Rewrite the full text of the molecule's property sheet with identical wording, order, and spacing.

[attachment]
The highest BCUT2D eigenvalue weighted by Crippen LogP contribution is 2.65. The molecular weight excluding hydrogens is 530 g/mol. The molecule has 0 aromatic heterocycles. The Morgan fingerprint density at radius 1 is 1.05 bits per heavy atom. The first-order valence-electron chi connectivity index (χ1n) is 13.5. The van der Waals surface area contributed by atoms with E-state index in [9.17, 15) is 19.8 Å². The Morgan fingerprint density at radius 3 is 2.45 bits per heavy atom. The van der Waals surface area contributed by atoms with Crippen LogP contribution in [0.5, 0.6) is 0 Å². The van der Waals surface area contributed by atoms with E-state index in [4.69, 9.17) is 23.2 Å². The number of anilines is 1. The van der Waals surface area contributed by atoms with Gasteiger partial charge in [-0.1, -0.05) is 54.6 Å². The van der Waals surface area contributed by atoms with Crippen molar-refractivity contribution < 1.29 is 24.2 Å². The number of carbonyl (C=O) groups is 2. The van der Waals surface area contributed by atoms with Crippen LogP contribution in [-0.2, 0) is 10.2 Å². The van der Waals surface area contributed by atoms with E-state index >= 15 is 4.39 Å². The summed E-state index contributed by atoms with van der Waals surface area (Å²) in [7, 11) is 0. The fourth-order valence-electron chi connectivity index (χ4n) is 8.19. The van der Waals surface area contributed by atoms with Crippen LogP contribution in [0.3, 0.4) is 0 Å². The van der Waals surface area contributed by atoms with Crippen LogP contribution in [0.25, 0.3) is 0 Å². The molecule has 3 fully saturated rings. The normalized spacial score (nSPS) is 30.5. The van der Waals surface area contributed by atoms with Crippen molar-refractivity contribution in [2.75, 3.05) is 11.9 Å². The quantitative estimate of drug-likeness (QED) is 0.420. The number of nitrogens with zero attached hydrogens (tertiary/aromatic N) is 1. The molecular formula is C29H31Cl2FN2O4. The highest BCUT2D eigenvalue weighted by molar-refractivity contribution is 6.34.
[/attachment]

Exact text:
The highest BCUT2D eigenvalue weighted by Crippen LogP contribution is 2.65. The molecular weight excluding hydrogens is 530 g/mol. The molecule has 0 aromatic heterocycles. The Morgan fingerprint density at radius 1 is 1.05 bits per heavy atom. The first-order valence-electron chi connectivity index (χ1n) is 13.5. The van der Waals surface area contributed by atoms with E-state index in [9.17, 15) is 19.8 Å². The Morgan fingerprint density at radius 3 is 2.45 bits per heavy atom. The van der Waals surface area contributed by atoms with Crippen LogP contribution in [0.5, 0.6) is 0 Å². The van der Waals surface area contributed by atoms with E-state index in [4.69, 9.17) is 23.2 Å². The number of anilines is 1. The van der Waals surface area contributed by atoms with Gasteiger partial charge in [-0.1, -0.05) is 54.6 Å². The van der Waals surface area contributed by atoms with Crippen molar-refractivity contribution < 1.29 is 24.2 Å². The number of carbonyl (C=O) groups is 2. The van der Waals surface area contributed by atoms with Crippen LogP contribution in [-0.2, 0) is 10.2 Å². The van der Waals surface area contributed by atoms with E-state index >= 15 is 4.39 Å². The summed E-state index contributed by atoms with van der Waals surface area (Å²) in [7, 11) is 0. The fourth-order valence-electron chi connectivity index (χ4n) is 8.19. The van der Waals surface area contributed by atoms with Crippen LogP contribution in [0.3, 0.4) is 0 Å². The van der Waals surface area contributed by atoms with Crippen LogP contribution in [0.25, 0.3) is 0 Å². The molecule has 3 fully saturated rings. The normalized spacial score (nSPS) is 30.5. The van der Waals surface area contributed by atoms with Crippen molar-refractivity contribution in [2.75, 3.05) is 11.9 Å². The quantitative estimate of drug-likeness (QED) is 0.420. The number of nitrogens with zero attached hydrogens (tertiary/aromatic N) is 1. The molecular formula is C29H31Cl2FN2O4. The highest BCUT2D eigenvalue weighted by molar-refractivity contribution is 6.34.